Thou who dost warm Earth's universal mould
And for thy bounty wert not unadored

By pious men of old; Once more, heart-cheering Sun, I bid thee hail Bright be thy course to-day, let not this promise fail! 35

11. 'Mid the deep quiet of this morning hour, AH nature seems to hear me while I speak, By feelings urged that do not vainly seek Apt language, ready as the tuneful notes That stream in blithe succession from the throats 40

Of birds, in leafy bower, Warbling a farewell to a vernal shower, —There is a radiant though a short-lived flame, That burns for Poets in the dawning east;

And oft my soul hath kindled at the same, 45
When the captivity of sleep had ceased;
But He who fixed immovably the frame
Of the round world, and built, by laws as strong,
A solid refuge for distress—
The towers of righteousness; 50

He knows that from a holier altar came
The quickening spark of this day's sacrifice;
Knows that the source is nobler whence dotb
rise
The current of this matin song;

That deeper far it lies 5 5

Than aught dependent on the fickle skies.

m. Have we not conquered?—by the vengeful sword? Ah no, by dint of Magnanimity; That curbed the baser passions, and left free A loyal band to follow their liege Lord 60

Clear-sighted Honour, and his staid Compeers,
Along a track of most unnatural years;
In execution of heroic deeds
Whose memory, spotless as the crystal beads
Of morning dew upon the untrodden meads, 65
Shall live enrolled above the starry spheres.
He, who in concert with an earthly string

Of Britain's acts would sing,

He with enraptured voice will tell Of One whose spirit no reverse could quell; 70 Of One that 'mid the failing never failed— Who paints how Britain struggled and prevailed Shall represent her labouring with an eye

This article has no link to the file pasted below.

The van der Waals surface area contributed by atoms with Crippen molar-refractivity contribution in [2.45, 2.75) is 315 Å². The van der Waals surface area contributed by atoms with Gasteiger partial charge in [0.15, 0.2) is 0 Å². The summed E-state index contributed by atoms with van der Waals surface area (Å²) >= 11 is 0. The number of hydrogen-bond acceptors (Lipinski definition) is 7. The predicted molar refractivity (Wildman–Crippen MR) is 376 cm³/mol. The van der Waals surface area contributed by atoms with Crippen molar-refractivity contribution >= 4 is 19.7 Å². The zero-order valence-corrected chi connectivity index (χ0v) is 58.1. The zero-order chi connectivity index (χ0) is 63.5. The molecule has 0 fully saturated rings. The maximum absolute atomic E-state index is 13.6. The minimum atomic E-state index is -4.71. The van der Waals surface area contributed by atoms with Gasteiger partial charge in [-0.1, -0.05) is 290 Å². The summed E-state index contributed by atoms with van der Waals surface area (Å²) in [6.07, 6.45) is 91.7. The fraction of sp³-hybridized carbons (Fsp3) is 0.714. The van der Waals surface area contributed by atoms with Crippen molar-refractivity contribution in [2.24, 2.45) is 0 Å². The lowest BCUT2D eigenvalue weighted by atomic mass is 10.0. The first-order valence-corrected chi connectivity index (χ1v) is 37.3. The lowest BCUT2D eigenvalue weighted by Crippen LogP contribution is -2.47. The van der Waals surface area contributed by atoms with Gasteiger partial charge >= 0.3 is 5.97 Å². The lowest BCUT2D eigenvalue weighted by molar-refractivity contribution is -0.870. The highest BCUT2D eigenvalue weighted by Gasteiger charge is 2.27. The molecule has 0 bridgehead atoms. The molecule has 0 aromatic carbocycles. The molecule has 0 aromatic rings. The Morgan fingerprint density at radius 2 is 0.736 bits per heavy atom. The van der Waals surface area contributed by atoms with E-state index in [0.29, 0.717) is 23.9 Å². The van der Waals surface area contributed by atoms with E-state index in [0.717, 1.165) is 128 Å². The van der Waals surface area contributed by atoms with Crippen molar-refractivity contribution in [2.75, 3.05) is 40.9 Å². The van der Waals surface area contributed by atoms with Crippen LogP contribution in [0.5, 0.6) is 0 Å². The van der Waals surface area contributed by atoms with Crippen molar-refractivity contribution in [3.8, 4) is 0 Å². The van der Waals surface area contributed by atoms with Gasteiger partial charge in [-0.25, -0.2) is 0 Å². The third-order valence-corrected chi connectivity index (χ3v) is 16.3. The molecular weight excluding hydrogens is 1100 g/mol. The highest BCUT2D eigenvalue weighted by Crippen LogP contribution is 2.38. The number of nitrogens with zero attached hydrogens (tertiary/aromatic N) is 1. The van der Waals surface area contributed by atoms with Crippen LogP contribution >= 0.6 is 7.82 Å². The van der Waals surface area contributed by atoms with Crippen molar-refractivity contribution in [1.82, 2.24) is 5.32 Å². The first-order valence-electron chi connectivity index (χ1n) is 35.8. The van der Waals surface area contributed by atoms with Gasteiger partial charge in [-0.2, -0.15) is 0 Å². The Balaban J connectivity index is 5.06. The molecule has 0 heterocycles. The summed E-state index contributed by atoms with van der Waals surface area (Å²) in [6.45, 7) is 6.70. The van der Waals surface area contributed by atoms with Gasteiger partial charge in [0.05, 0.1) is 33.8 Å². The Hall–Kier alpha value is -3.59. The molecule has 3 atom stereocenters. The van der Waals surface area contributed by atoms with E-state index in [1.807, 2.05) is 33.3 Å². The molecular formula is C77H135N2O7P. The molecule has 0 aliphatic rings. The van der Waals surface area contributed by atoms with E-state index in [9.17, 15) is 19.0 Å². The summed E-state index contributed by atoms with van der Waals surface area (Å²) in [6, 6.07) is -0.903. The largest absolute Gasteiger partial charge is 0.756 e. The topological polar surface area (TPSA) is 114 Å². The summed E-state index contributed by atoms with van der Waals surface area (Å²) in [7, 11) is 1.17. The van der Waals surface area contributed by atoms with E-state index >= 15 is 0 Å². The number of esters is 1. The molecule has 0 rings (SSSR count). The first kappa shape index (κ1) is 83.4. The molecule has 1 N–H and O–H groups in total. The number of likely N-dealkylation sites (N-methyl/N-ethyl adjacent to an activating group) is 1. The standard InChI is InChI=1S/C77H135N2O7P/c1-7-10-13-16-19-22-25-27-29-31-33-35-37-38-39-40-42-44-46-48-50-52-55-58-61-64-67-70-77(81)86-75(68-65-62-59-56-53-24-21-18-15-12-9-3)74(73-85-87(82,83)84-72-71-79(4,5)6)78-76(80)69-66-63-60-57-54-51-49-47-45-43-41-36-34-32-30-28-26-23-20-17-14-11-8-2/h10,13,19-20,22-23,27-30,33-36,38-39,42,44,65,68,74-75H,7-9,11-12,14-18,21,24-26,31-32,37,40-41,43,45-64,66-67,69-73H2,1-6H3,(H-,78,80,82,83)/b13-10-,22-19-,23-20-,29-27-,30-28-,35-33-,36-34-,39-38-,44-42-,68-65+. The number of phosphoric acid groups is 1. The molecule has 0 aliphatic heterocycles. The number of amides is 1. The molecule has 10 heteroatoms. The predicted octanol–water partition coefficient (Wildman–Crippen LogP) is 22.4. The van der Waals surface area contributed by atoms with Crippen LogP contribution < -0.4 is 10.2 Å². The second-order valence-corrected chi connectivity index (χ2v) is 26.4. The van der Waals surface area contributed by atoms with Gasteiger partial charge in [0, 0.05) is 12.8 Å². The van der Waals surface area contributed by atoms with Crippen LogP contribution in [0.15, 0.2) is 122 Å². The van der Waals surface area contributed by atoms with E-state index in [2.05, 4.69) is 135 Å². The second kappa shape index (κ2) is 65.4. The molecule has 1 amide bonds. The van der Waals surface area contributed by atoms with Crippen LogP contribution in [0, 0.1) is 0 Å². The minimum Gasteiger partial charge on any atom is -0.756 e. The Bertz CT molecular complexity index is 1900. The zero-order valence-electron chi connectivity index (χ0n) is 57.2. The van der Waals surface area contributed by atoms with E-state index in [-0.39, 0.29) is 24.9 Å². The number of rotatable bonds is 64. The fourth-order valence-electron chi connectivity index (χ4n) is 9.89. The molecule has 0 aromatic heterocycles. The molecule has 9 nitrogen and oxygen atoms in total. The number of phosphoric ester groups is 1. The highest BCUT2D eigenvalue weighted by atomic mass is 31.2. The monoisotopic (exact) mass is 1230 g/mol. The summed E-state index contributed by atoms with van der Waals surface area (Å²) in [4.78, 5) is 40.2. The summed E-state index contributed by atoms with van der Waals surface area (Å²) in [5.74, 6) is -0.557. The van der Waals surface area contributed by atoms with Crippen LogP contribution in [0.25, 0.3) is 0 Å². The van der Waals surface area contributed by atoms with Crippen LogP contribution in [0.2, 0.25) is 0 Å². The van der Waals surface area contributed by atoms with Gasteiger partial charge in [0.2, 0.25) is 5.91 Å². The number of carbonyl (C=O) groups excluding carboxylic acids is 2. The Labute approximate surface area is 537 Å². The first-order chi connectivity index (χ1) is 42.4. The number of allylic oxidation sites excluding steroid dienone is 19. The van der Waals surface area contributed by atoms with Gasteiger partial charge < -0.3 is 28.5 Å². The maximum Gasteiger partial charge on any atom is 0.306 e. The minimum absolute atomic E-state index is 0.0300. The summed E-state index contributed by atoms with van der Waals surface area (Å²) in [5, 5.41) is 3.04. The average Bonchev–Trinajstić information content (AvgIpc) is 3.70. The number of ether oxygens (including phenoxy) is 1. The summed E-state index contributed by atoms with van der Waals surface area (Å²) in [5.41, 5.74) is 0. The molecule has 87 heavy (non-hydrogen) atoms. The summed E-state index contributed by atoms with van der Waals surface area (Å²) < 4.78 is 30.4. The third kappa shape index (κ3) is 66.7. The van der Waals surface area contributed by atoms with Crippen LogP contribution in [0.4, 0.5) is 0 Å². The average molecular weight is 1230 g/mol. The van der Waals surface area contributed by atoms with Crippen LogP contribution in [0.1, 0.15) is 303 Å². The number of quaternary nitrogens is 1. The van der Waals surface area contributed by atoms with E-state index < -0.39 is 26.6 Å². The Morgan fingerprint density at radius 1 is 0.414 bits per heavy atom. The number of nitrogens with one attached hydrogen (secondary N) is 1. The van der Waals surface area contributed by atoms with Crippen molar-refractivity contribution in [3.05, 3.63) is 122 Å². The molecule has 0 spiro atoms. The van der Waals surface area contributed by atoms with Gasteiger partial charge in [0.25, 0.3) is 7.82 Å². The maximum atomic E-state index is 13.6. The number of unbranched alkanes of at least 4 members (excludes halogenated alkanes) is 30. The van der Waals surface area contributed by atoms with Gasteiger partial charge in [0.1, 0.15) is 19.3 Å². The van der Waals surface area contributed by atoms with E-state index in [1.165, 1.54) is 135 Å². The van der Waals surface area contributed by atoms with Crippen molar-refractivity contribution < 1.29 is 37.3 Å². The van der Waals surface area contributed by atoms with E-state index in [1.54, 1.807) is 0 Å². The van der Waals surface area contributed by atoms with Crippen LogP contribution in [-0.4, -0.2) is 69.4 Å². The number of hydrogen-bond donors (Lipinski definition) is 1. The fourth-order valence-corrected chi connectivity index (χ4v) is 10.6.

Of circumspect humanity; Shall show her clothed with strength and skill

All martial duties to fulfil; 76

Firm as a rock in stationary fight;

[graphic]

In motion rapid as the lightning's gleam;
Fierce as a flood-gate bursting at mid night
To rouse the wicked from their giddy dream—
Woe, woe to all that face her in the field! 81
Appalled she may not be, and cannot yield.

IV.

And thus is missed the sole true glory
That can belong to human story!
At which they only shall arrive 85

Who through the abyss of weakness dive.
The very humblest are too proud of heart;
And one brief day is rightly set apart
For Him who lifteth up and layeth low;
For that Almighty G-od to whom we owe, 90
Say not that we have vanquished—but that we
survive.

v. How dreadful the dominion of the impure! Why should the Song be tardy to proclaim That less than power unbounded could not tame That soul of Evil—which, from Hell let loose, 95 Had filled the astonished world with such abuse As boundless patience only could endure? —Wide-wasted regions—cities wrapt in flame— Who sees, may lift a streaming eye To Heaven;—who never saw, may heave a sigh; But the foundation of our nature shakes, 101 And with an infinite pain the spirit aches, When desolated countries, towns on fire,

Are but the avowed attire Of warfare waged with desperate mind 105

Against the life of virtue in mankind

Assaulting without ruth

The citadels of truth;
While the fair gardens of civility,